Gamjatang Credit: Mike Sula

Most local Korean food court aficionados are familiar with the varied delights at the Super H Mart in Niles and the more tightly focused offerings at Avondale’s Joong Boo Market. You don’t often as hear much about the food court at Assi Plaza in Niles, a mostly Korean supermarket that’s slightly smaller than the former but dwarfs the latter.

Assi’s food court features some eight stalls offering dumplings, sushi, Chinese food, rice cakes, fried chicken, baked goods, and practically every standard Korean dish imaginable—plus a few very uncommon ones, like barley bibimbap and broiled ox knee bones (dogani muchim). Naturally, fundamental as it is to the Korean way of eating, there’s an abundance of different soups, particularly at the stall with a name that’s rendered in English as “Korean Beef Soup.” That doesn’t give much hint to the specialty of the house: seolleongtang. That’s ox-bone soup, a specialty of the region around Seoul that historically was prepared as a harvest rite, when the bones of a lumbering field beast were boiled for hours to produce a milky white, collagen-rich brew bulked up with noodles and various bovine parts. Call it Korean bone broth. (No. Don’t.)

Seollontang setCredit: Mike Sula

If you remember the great Lincoln Square seolleontang specialist Han Bat, you might be disappointed by the bowl here, which doesn’t have the same silky marrow-emulsified body. Still, it’s an ample bowl that comes with the requisite side of rice and cabbage and radish kimchi. Those are much needed to counter this bland (by nature) soup, but along with sea salt, black pepper, and a vinegar-soy mix it becomes something enjoyably restorative. Order it with intestine, if you’re gutsy ($11).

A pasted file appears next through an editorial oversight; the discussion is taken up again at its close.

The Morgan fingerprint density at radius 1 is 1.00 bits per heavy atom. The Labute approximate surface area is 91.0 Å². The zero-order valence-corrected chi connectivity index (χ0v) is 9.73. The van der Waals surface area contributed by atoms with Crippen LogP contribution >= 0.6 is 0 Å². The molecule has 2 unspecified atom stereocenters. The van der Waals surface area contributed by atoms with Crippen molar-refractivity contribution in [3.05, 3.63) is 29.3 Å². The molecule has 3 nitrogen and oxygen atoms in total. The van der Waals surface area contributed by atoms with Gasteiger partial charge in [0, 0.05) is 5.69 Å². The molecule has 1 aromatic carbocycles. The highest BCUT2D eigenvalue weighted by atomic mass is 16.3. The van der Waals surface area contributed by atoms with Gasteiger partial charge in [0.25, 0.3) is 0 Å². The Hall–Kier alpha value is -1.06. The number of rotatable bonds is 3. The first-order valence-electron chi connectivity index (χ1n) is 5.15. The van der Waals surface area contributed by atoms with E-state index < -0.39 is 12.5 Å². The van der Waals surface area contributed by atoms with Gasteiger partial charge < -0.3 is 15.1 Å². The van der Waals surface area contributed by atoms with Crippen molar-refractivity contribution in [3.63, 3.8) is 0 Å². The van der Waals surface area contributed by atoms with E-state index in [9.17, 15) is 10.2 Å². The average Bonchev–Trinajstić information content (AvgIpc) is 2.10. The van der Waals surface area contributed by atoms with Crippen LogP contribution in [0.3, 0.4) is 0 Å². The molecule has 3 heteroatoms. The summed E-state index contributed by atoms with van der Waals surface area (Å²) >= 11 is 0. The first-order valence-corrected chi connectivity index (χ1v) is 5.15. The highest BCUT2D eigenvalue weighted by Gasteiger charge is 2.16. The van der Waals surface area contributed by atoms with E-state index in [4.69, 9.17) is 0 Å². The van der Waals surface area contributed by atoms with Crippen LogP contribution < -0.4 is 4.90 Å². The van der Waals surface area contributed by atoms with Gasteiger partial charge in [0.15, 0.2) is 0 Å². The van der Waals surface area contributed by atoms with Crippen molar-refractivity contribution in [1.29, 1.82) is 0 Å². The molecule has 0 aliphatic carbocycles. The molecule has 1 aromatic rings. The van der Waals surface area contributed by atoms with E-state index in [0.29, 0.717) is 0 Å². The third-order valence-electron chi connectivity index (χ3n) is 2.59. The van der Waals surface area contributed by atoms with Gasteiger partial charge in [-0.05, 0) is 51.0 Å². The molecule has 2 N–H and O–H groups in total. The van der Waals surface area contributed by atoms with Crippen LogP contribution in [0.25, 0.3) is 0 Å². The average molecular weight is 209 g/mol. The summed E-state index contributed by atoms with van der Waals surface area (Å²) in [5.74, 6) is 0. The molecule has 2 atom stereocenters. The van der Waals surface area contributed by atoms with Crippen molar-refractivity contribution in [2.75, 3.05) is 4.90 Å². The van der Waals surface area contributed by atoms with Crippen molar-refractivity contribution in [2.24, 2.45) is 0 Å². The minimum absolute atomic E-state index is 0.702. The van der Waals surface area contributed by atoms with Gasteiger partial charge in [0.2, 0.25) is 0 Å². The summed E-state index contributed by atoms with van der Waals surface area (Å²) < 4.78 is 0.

The stall does a lot better with gamjatang, the fiery pork neck soup, garnished with herbaceous fresh leaves and nutty crushed seeds of the sesame-like perilla plant. “Gamja” actually means potato, so you get some of those too, though the bowl is dominated by hulking sections of pork spine. Remove these to a dish and with some deft chopstick surgery the fatty, fall-apart meat pulls right off the bone. It’s a fine bowl ($8.99), though the usual bo ssam pairing isn’t a available as it is over in Morton Grove

KongoksuCredit: Mike Sula

To the right of Seoul Seolleongtang, there’s another rarity at Chu Ga Dek Snacks, which specializes in kongkuksu, or chilled soy milk noodle soup. This is an enormous bowl, filled with a cold, alabaster substance with the viscosity of yogurt, made from ground soybeans. Garnished with a hard-cooked egg, a dab of sesame seeds, and julienned cucumber, it comes with a choice of wheat, buckwheat, or acorn flour noodles. Like the buckwheat noodle dish naengmyeon, this is a summertime dish, though otherwise it’s unlike that relatively light, cold soup. I’d pay good won to see anyone stay awake after polishing off a bowl of this thick, chalky soup. This one’s all about the texture and temperature—it doesn’t have much flavor at all ($9.99).

Korean “corn dog”Credit: Mike Sula

If you’re not in the market for such wholesome stuff head directly across the food court to Doore Chicken, which not only does Korean-style fried chicken and—somewhat incongruously—warm, fresh-from-the-machine red bean walnut cakes (hodugwaja), but Korean corn dogs, which are just referred to as “hot dog,” because unlike their American counterparts they’re not covered in corn-based batter, but rather a chewy, panko-dipped rice batter ($2).

That’s just scratching the surface of what’s available at these eight stalls, none of which seem to overlap in terms of their offerings. Just goes to underscore the rare and multitudinous food choices out in between the bright lights and the far unlit unknown.

잘 먹겠습니다

Assi Plaza food court in NilesCredit: Mike Sula

Assi Plaza, 8901 N. Milwaukee, Niles, 847-470-9450,